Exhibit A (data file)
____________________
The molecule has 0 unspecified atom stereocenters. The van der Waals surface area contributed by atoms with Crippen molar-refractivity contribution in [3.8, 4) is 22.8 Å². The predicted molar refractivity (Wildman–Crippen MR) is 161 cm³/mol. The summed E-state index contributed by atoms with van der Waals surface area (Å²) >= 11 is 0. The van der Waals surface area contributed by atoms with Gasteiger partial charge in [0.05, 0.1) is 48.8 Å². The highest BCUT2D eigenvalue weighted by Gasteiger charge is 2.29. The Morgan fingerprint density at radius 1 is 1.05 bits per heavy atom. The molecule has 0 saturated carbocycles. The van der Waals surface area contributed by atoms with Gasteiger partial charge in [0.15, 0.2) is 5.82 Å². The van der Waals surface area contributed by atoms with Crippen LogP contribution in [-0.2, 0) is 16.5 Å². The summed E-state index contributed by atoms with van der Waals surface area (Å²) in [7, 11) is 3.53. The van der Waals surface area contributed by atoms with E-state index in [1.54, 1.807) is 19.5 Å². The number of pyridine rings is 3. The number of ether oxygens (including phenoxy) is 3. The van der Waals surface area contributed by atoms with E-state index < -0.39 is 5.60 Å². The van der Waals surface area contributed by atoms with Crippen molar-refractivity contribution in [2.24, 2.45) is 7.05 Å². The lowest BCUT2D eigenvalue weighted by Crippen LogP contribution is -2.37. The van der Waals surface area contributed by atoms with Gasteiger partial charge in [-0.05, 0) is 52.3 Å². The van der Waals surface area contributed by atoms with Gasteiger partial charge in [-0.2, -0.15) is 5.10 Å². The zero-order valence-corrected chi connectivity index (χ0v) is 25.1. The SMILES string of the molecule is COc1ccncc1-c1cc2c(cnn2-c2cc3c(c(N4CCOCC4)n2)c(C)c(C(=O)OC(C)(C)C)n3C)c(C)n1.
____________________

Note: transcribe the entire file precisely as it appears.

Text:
The molecule has 0 unspecified atom stereocenters. The van der Waals surface area contributed by atoms with Crippen molar-refractivity contribution in [3.8, 4) is 22.8 Å². The predicted molar refractivity (Wildman–Crippen MR) is 161 cm³/mol. The summed E-state index contributed by atoms with van der Waals surface area (Å²) >= 11 is 0. The van der Waals surface area contributed by atoms with Gasteiger partial charge in [0.05, 0.1) is 48.8 Å². The highest BCUT2D eigenvalue weighted by Gasteiger charge is 2.29. The Morgan fingerprint density at radius 1 is 1.05 bits per heavy atom. The molecule has 0 saturated carbocycles. The van der Waals surface area contributed by atoms with Gasteiger partial charge in [0.15, 0.2) is 5.82 Å². The van der Waals surface area contributed by atoms with Crippen LogP contribution in [-0.2, 0) is 16.5 Å². The summed E-state index contributed by atoms with van der Waals surface area (Å²) in [7, 11) is 3.53. The van der Waals surface area contributed by atoms with E-state index in [1.54, 1.807) is 19.5 Å². The number of pyridine rings is 3. The number of ether oxygens (including phenoxy) is 3. The van der Waals surface area contributed by atoms with E-state index < -0.39 is 5.60 Å². The van der Waals surface area contributed by atoms with Crippen molar-refractivity contribution in [2.24, 2.45) is 7.05 Å². The lowest BCUT2D eigenvalue weighted by Crippen LogP contribution is -2.37. The van der Waals surface area contributed by atoms with Gasteiger partial charge in [-0.05, 0) is 52.3 Å². The van der Waals surface area contributed by atoms with Gasteiger partial charge in [-0.2, -0.15) is 5.10 Å². The zero-order valence-corrected chi connectivity index (χ0v) is 25.1. The SMILES string of the molecule is COc1ccncc1-c1cc2c(cnn2-c2cc3c(c(N4CCOCC4)n2)c(C)c(C(=O)OC(C)(C)C)n3C)c(C)n1.